UNSCIENCE FICTIONS
Richard Kostelanetz in memory of Robert Heinlien

If science fictions extrapolate from known possibilities, these move beyond, above as well as below.

Taking a tighter grip on his pole, secretly stuffing some pills into his mouth, the young man vaulted high over the bar and then, instead of coming down, ascended into the skies.

Abraham Lincoln is still alive and well, practicing law in downstate Illinois.

Day after day, for two full weeks without any sleep, he told more jokes than any of us had ever heard in our lives.

He and her called themselves “itselves.”

He shed his skin layer after layer until presenting himself to us as a full-breasted woman.

Over the Internet, where everyone could read it, she published a narrative relating in persuasive detail how she dove into a river and disappeared.

For a touchdown he caught a pass thrown ninety-five yards.

Between themselves brother and sister communicated without speaking a word.

He imagined himself writing single-sentence fictions whose defining quality would be impossible actions.

In the beginning was a woman who could disappear whenever touched by an adult man.

For every story here I rejected at least one hundred drafts.

The Soviet Union didn’t disintegrate; don’t believe what you read in American newspapers.

He cloned himself not just once but twice.

Stuffing his mouth with bubble gum, he blew a bubble so big it swallowed his body until it disappeared.

Thousands of books she wrote even though no one ever read them.

Science fictions are credible; unscience fictions, incredible.

He sought to bring an end to Time.

Once in heaven I found myself invited by virgins in diaphanous gowns.

Neurotic about leaving his toilet, he conducted his daily business from his throne.

She composed songs with pitches so high not even dogs could hear them.

Taking a deep breath before exhaling a fierce wind, he vanished.

Revelations of his immortality he had routinely.

Once I inhabited a planet previously unknown, I named it after myself.

He liked to write stories that no one else would write or even want to write.

In an instant he saw his future from largest outlines to smallest detail.

Consider him our prophet, as he successfully walked on water.

Soon after they first met, they got to know each other profoundly, never getting out of bed except to eat, pee, and crap.

Embedded in his chest was a telephone that he could turn on and off merely by whispering the word “Change.”

To the world’s newspapers he offered photographs of Eve’s initial seduction of Adam.

Thanks to a special diet, he grew and grew until he was well over ten feet tall.

To atheists he would be the only god.

No one ever told him which of his three mothers was actually his; nor which of several possible fathers.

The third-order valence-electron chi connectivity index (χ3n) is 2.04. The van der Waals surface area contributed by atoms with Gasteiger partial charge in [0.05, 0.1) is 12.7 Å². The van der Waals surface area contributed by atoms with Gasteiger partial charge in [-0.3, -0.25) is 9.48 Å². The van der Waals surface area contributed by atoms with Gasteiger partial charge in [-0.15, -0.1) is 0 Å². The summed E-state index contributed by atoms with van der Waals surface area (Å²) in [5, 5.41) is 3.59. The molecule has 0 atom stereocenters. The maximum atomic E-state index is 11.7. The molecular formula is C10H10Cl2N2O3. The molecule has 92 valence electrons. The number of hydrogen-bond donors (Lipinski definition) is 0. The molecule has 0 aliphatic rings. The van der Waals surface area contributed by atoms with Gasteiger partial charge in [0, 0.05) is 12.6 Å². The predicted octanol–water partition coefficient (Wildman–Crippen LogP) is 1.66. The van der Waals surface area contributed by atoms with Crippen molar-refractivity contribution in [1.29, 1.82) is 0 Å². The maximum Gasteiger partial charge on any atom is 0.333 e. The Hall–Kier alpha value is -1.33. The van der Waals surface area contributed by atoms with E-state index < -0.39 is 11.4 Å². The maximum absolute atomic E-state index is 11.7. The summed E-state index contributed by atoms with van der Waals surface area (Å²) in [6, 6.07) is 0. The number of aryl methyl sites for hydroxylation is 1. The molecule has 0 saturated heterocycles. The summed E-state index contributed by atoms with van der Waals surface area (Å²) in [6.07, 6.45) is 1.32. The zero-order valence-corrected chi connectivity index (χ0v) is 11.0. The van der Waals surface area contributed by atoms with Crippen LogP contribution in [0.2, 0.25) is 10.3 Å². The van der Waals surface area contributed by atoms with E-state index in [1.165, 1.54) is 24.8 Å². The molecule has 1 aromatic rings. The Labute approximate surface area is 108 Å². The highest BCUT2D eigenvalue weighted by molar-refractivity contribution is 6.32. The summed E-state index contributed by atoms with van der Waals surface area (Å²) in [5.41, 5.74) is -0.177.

Screaming “Shazam,” she discarded her street clothes to become Superwoman.

He became a screaming meanie who never stopped.

Among the other books authored by RK are Summa Theologica, La Commedia, Il Decamerone, The Canterbury Tales. Il Principe, Gargantua, Don Quixote de la Mancha, Pensées La Vida es sueno, Phaedra, Candide, The Life and Opinions of Tristram Sandy Gent, La Bourgeois Gentilhomme, The Marriage of Heaven and Hell, Democracy in America, I promessi sposi, Faust, Moby-Dick, Les Fleurs du Mal, Das Capital, Un Coup de des, The Making of Americans, Ulysses, A la Recerche de temps perdu, Eimi, Tractatus, Finnegans Wake, Absalom Absalom, Ficciones, The Cantos, Greguerias, Comment c’est. . . .

With his eyes alone the deafmute could tell jokes that made his family laugh.

She cartwheeled from one end of Manhattan to the other.

Escaping the police, he leaped through an open manhole into a sewer that swept him into a world peopled by giants he’d never seen before.

He blew at the sun until it disappeared from the sky.

The canaries in my cage in the morning became hawks every afternoon.

He constructed a hut around himself, brick by brick, until he found himself unable to get out.

In his ideal society everyone’s madnesses would be acceptable.

His batteries charged as they discharged.

He is eight feet tall; she, four feet.

When he dropped his pants, we saw a penis that fell below his knees.

Voodoo epitomizes unscience fictions.

With a wave of his hand he routinely turned his designated enemies into goats.

Everything they touched became memorialized as shards of God.

Whichever way he walked down our street, no shadows were cast.

The baseball thrown by the new pitcher became progressively smaller as it neared home plate.

Can’t the possible subjects for Unscience Fictions be less limited than those for SciFi?

Out of the package in my mailbox sprung the future wife whom I selected from a flier.

When it rained, he spit back at the sky.

My dogs talk not only to each other but with me.

In his daydreams he seduced every woman whose eyes would meet his.

Contributor

Richard Kostelanetz

Individual entries on RICHARD KOSTELANETZ's work in several fields appear in various editions of Readers Guide to Twentieth-Century Writers, Merriam-Webster Encyclopedia of Literature, Contemporary Poets, Contemporary Novelists, Postmodern Fiction, Webster's Dictionary of American Writers, The HarperCollins Reader's Encyclopedia of American Literature, Baker's Biographical Dictionary of Musicians, Directory of American Scholars, Who's Who in America, Who's Who in the World, Who's Who in American Art, NNDB.com, Wikipedia.com, and Britannica.com, among other distinguished directories. Otherwise, he survives in New York, where he was born, unemployed and thus overworked.

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